Bryan Helmig

Co-founder of Zapier, speaker, musician and builder of things.

As developers, we all have little nuggets of ideas. We want to build something people use and we want to build something people will pay for. But the path from idea to paid product is treacherous. At Zapier, we tried something just a bit different in the beginning: a paid beta.

At its core, a paid beta is just a more dynamic version of an MVP. The mechanics are incredibly simple:

  1. You mock out a simple product or even just a promise.
  2. You let people make small, flat payments (think $1 to $5) for access and in return you continue building out core product features.
  3. Over time, the product will grow under the proper evolutionary pressure of what users will pay for.

It’s almost like a Kickstarter except you give users to your product right away rather than when the Kickstart is done. Just like Minecraft made paid beta with incremental improvement viable for indie games, you can do it with SaaS apps. We did it at Zapier.

This pattern actually works really well for the below reasons:

You force yourself into doing the right things.

It meets two pretty crucial components of a proper early stage startup: talk to users and write code. More importantly, since users are paying you, you know they are the right types of users and you aren’t just chasing a market made up of tire kickers.

The revenue is a red herring.

The minor revenue is not the prize. The fact that someone will pay you at all for some promised product is the prize. Indeed, you could win bigger fans by just giving them their money back when you deliver their feature. Revenue potential is proven, so you can basically just turn on paid plans and make money.

It is easy to understand.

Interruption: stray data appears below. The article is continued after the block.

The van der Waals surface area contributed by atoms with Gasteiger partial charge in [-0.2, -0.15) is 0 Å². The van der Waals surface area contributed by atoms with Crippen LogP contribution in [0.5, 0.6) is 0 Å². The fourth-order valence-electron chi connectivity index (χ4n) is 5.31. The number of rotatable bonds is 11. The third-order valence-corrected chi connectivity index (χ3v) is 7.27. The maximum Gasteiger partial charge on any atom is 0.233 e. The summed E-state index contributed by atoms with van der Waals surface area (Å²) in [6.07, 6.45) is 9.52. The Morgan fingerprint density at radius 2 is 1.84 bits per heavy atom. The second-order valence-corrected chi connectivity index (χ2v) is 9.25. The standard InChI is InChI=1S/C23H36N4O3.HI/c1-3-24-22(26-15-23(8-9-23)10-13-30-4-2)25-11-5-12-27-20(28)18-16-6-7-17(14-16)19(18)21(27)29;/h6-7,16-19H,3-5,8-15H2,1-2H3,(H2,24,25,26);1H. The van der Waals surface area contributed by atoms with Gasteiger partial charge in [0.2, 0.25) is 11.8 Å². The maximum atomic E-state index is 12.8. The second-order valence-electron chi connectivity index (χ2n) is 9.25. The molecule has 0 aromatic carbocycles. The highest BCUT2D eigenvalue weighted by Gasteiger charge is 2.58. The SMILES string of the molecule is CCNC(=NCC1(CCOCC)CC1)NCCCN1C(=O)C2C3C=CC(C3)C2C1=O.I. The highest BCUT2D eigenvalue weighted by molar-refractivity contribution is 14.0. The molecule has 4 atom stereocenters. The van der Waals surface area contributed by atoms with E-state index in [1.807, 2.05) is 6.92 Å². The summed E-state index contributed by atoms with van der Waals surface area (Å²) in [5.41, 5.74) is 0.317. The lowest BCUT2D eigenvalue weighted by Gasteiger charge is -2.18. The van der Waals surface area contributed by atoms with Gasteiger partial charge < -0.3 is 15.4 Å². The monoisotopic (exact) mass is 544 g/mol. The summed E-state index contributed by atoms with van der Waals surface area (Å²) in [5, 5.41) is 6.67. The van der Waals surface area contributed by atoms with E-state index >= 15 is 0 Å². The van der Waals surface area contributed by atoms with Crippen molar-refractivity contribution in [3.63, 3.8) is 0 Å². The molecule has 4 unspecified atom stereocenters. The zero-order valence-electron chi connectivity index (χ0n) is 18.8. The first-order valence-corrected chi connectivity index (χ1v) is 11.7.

As a developer, I am basically taking on work from early users at a loss to guide my product development. As a consumer, I am paying for early access to features and a chance to provide feedback to make the app even better for me (and at a crazy low rate at that).

Eventually, you figure it out.

In time, new feature requests will become increasingly unique. Once you’ve reached this point you’ll know that existing features are going to be the core of your product. It’s time to move out of beta and put real plans in place. Treat your early adopters well.

You gather a crowd.

While working with customers, you’re building relationships and fans. These fans will be hard won and vocal about you and your products, you can trust them to treat you well. Remember, you can do unscalable things in the beginning.

Some final words of wisdom: the paid beta pattern tends to work well for B2B products. If you are trying to build a giant consumer social network that relies on network effects this may not be the best approach. But if you plan on charging for your product: charge from day one where day one doesn’t mean “launch day”, it means the very first user.

Posted April 12, 2013 @ 7:59 pm under Startups.